We Ship Our Bareroot Plants To Everyone Nationwide.
Helpful Gardening Tips
We dig fresh our plants and ship immediately. We ship US Mail, Priority shipping. You will receive a tracking number once your plants ship. All plants will be fine in their packages for up to 3 days after receiving.
We sell only bare root plants. We dip the roots in tera-sorb silicone gel to retain ample moisture for transit and surround with plastic. This is superior protection for plants in transit for up to 12 days.
Open your plants and inspect the same day received. We offer 3 days to report any problems with your order. Bare root plants need to be planted within 2-3 days of receiving unless weather-related problems prohibit planting. Store in a cool place and keep roots moist and covered with plastic until they can be planted. Water for the first week daily after planting.
Black Gum Tree
Maple trees make for one impressive springtime spectacle. But, if you haven't noticed, maple trees are not always the dominating tree during foliage season — that honor goes to the black gum tree.
This tree's dark bark and unusual shape provide a stark contrast to the more familiar sugar maple. The leaves of the black gum are darker in color than their sugar counterparts, and they develop pinkish-purple flowers in mid-spring.
But there's more to these trees than just the leaves. Though they are related to the sugar maple, they are more closely related to beech trees.
There is a trunk with two distinct trunks on each side of the tree. The second trunk runs along the ground and ends in a knot. This knot is where the berries are stored after ripening on the branch.
The black gum has several varieties, including black gum, swamp black gum, and pepperidge. While some minor differences in leaf and bark, they have the same essential characteristics. All varieties have oblong-shaped leaves that alternate and measure between two to four inches long with smooth margins. The fruits are nearly spherical and about one-half inch wide. Their brownish skin has a smooth texture with a single seed embedded in the flesh.
It is not a famous street tree because it grows very tall and drops branches. It also requires a significant amount of water — over 50 inches per year. For this reason, it does well next to lakes and streams—or even in swamps and bogs.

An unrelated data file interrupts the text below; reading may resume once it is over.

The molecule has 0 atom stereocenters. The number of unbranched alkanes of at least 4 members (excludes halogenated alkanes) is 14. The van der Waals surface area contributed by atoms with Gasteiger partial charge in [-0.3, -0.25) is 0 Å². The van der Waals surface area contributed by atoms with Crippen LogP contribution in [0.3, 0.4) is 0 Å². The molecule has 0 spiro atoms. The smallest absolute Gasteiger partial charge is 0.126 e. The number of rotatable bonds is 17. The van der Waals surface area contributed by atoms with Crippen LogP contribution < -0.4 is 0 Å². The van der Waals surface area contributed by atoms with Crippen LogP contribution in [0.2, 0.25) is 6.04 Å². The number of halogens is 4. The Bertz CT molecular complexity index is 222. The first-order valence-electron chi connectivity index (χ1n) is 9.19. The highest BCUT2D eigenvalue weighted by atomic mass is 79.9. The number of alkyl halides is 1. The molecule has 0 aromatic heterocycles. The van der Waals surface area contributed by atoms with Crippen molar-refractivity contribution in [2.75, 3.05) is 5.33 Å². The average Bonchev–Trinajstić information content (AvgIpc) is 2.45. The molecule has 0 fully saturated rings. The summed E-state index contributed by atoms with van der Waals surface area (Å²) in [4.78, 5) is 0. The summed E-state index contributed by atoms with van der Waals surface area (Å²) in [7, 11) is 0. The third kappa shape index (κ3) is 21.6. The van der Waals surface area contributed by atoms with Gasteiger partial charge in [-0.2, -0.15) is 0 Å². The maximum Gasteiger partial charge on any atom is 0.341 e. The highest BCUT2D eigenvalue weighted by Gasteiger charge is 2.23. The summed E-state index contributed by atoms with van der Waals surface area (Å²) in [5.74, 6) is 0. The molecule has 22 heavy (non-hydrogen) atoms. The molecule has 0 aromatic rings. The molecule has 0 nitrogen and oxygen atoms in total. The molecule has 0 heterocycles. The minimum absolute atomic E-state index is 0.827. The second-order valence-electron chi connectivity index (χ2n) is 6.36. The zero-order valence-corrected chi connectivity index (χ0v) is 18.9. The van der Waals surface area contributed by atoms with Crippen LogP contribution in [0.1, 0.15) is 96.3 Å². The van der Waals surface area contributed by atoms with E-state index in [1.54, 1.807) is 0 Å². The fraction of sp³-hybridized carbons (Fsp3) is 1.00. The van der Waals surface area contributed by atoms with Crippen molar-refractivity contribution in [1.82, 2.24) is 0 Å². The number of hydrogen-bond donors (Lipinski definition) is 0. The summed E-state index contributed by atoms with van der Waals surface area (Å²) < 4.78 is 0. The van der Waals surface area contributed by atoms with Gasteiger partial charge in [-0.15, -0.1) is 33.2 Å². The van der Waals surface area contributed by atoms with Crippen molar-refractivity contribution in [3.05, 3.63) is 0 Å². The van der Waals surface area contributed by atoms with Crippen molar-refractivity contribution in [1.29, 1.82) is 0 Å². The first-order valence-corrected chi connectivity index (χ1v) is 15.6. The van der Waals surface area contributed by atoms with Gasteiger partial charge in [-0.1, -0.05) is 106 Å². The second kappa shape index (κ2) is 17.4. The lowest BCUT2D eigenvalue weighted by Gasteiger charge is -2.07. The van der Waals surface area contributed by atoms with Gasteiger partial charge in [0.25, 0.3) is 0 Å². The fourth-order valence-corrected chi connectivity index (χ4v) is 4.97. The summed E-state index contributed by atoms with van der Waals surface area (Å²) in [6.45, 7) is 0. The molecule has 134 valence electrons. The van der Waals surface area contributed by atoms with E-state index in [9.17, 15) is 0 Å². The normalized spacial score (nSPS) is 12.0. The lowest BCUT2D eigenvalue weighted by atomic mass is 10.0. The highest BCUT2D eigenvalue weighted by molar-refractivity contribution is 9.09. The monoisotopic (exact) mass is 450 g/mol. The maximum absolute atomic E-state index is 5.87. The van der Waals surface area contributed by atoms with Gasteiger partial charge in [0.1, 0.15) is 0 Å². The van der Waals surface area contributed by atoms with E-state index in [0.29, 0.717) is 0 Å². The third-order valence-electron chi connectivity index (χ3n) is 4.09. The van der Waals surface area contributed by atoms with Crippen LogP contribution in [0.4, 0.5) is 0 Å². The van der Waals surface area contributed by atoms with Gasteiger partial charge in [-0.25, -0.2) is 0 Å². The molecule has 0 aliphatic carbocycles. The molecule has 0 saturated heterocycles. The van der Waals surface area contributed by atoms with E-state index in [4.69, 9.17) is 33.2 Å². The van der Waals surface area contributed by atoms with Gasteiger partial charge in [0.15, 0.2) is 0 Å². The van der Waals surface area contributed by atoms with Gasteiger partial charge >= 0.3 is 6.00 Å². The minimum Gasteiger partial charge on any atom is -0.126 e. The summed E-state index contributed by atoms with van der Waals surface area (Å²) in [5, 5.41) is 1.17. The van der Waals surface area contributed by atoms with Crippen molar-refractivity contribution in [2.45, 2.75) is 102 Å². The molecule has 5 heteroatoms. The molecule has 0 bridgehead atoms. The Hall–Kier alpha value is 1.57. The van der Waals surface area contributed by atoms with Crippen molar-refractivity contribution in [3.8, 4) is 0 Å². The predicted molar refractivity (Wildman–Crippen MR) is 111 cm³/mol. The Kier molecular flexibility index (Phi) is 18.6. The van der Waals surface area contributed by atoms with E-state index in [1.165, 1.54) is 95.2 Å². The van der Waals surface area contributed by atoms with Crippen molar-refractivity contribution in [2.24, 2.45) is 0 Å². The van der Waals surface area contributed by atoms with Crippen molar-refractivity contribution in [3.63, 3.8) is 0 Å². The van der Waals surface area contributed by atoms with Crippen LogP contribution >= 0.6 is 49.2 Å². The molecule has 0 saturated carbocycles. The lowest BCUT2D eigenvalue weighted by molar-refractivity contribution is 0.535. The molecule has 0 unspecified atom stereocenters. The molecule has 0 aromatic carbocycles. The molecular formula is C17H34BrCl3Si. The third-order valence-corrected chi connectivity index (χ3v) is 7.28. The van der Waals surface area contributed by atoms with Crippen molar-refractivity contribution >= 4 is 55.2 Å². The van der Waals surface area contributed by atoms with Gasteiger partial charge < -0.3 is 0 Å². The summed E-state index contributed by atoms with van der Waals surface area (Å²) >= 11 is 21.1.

Though this tree attracts attention for its unusual nature, it is not recommended for planting in heavily populated areas such as parks or yards. Once English settlers realized the fragrant and nutritious fruits of the black gum, they planted them on their extensive plantations. It is not uncommon to see black gum trees in front of plantation homes in the southeastern United States.
Black gum has uses in traditional medicine. The leaves of this tree have been used as a substitute for mullein leaves to treat fever and rheumatism. Similarly, the pith from the trunk has been used to treat several ailments.
Though you can sometimes find these trees in gardens and yards, they are found in swamps and wetlands more often than not. Generally, not many black gum trees are found in residential areas, except for floodplain forests or prairie plantings.
The tree is also a significant part of an ecological community. Its spreading root system helps prevent soil erosion, while its thick shade keeps the ground cool and moist.
It is also a food source for more than 100 species of wildlife — especially squirrels. These trees have high amounts of food value and are high in protein, so they are the prime food source for squirrels during the winter months.
The sap from black gum trees has many traditional uses, such as chewing, cooking, and boiling it down to make maple syrup. Though black gum trees are not popular street trees, they have many uses and benefits for the ecological community.